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1. Reading: Pamela Mordecai



0 Comments on Reading: Pamela Mordecai as of 11/21/2014 10:46:00 AM
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2. Blok Design

Blok Design on grainedit.com

Blok Design created this spirited campaign for Lucky 21, a film production company based in Dallas and LA. . Tapping into the company’s humor and passion, Blok crafted an identity system that is bold, yet still allows the brand’s playful voice to shine.

 

Blok Design on grainedit.com

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3. Up the Hill and Over

When I start reading a book and the protagonist is a doctor recovering from a nervous breakdown, and he comes to a small town and settles down to practice small town medicine incognito and becomes interested in the daughter of the previous town doctor, I’m pretty sure I know exactly what I’m getting. In the case of Up the Hill and Over, by Isabel Ecclestone Mackay, I was very wrong.

It’s hart to talk about how I was wrong without giving away a couple of twists–twists that I did see coming, but not far enough ahead that I didn’t have to change my mind about what kind of book I though I was reading a couple of times. There are three specific things that complicate the narrative I expected. One of them was insanity, and I want to talk about that. The other two are a little spoilery, and I’ll mention them without giving details.

So, one of the characters, Aunt Amy, is introduced as being a little odd, and having strange fancies about things. You learn about her mental issues slowly, so at first it just seems like she’s perfectly sensible, if a little eccentric. Then you get more specific information: she believes that the sprigged tea set doesn’t like being touched by anyone but her, and that someone she refers to as “Them” is out to get her. The cause of her problems–her fiancé dying on the eve of their wedding–is typical of insane women in novels, but the details of her beliefs and their effects are so much more specific. I mean, when you’ve got a secret insane wife or something in, say, a Mary Jane Holmes novel, madness is a permanent change in state, a fundamental attribute of the character. There was a time when the woman was not mad, but now she is, and the only change possible going forward is her death.

It’s not like that with Aunt Amy. Actually, another character ends up fitting into that trope much more closely. Amy’s madness is a permanent state, but not…I guess the word I want here is homogeneous. I mean, it’s not just that she’s better at some times and worse at others. Her madness is multifaceted, and doesn’t make her any less of an agent. The development of Amy’s illness, or the depiction of it, is such that you move through being sorry for her to being scared for her to being scared for the people around her, and it’s just…really interesting. For early 20th century popular fiction, it’s very psychologically complex. There’s a fairly modern depiction of drug addiction, too, and while the, uh, legal complication that you’re probably going to suspect pretty early on is exactly what it looks like, there’s surprisingly little moralizing wrapped up in it.

I was never, at any moment, in love with this book or with any of the characters, so there were a few places where I didn’t get the emotional punch I needed to make certain plot developments work for me. At least, that’s how I’m explaining to myself the fact that bits that I didn’t think should have felt melodramatic did. I kept a little bit of an emotional distance from the book throughout, and not by choice. But I also stayed absorbed in it the entire time, and could barely put it down, and while there were bits that felt like too much, for the most part it just kept getting more and more interesting until the end. I expected a much more cheerful book when I started, but I wasn’t disappointed by any means.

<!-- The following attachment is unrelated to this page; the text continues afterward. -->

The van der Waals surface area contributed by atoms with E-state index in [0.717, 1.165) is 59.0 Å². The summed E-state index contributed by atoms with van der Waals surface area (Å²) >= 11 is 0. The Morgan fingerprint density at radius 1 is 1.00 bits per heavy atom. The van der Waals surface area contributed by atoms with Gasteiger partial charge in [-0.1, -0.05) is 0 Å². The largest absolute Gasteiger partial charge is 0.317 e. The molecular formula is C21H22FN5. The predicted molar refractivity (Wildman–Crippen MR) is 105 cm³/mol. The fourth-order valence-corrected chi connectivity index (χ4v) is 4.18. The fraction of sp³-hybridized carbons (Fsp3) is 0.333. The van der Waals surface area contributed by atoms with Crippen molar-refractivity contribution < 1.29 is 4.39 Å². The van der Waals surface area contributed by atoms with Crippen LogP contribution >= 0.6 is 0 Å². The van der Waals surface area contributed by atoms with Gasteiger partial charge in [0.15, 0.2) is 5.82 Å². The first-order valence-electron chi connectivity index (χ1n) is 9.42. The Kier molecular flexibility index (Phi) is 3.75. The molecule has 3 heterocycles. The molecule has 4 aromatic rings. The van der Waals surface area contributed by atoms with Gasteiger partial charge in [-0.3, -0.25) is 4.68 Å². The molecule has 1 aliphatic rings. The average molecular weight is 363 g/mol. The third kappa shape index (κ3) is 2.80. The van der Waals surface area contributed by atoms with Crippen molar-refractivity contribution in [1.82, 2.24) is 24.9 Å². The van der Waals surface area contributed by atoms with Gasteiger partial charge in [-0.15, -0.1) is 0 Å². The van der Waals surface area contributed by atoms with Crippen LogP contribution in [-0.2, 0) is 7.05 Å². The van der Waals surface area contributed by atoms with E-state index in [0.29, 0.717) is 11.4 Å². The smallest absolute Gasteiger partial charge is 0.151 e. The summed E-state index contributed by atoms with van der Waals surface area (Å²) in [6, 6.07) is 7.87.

Tagged: 1910s, canada, isabelecclestonemackay

4 Comments on Up the Hill and Over, last added: 7/21/2014
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4. The Comic Book War by Jacqueline Guest

It's 1943 and Robert Tourand, 15, misses and worries about his three older brothers who are off fighting in Europe with the Canadian armed forces.   So when he finds a small piece of a meteorite, it becomes a kind of magical charm for him.  Thanks to it, Robert soon, he begins to see and believe a cosmic connection between what his brother write about from the front line in their letters, and the heroes in the comic books he obsessed with.

And so, he pairs brother to comic according the their parallel experiences: favorite brother Patrick is assigned The Maple Leaf Kid, brother James and Sedna of the Sea go together because James could use her wisdom, brother George, a pilot, is paired with flying ace Captain Ice.  Their assignment: to keep his brother's safe.

It all works nicely until his mother finds a pair of torn pants and decides Robert need to be taught a lesson.  Now, she decides, his weekly allowance, his only means of buying the newest editions of the comic book that contain secret messages about his brothers, would be better spent on war stamps.  Now, Robert needs to figure out a new way to make sure he can buy his three favorite comics every month.

And it seems that ever since his found his magical piece of the universe, luck has been with him.  When his teacher announces that the student who collects the most fat for the war effort will win four completely filled books of war stamps, valued at $4.00, Robert thinks he's found the answer to funding his comic addiction.  But despite his best efforts, he didn't expect such stiff competition from Crazy Charlie (Charlene) Donnelly, a girl as much on a mission as Robert.

So, when fat collection doesn't yield the needed money, Robert decides to take a job as a telegram delivery boy.  Trouble is, Crazy Charlie has the same idea.  They are both hired, and as more and more telegrams need to be delivered, Charlie seems to be able to get around Calgary some much faster than Robert on her dilipated second hand bike compared to his sleek newish Raleigh.  Robert is so busy thinking about his comic books, he never bothers to ask Charlie about herself.  Nor does he think about what is in the telegrams he is delivering, until one arrives at his house in Charlie's hands.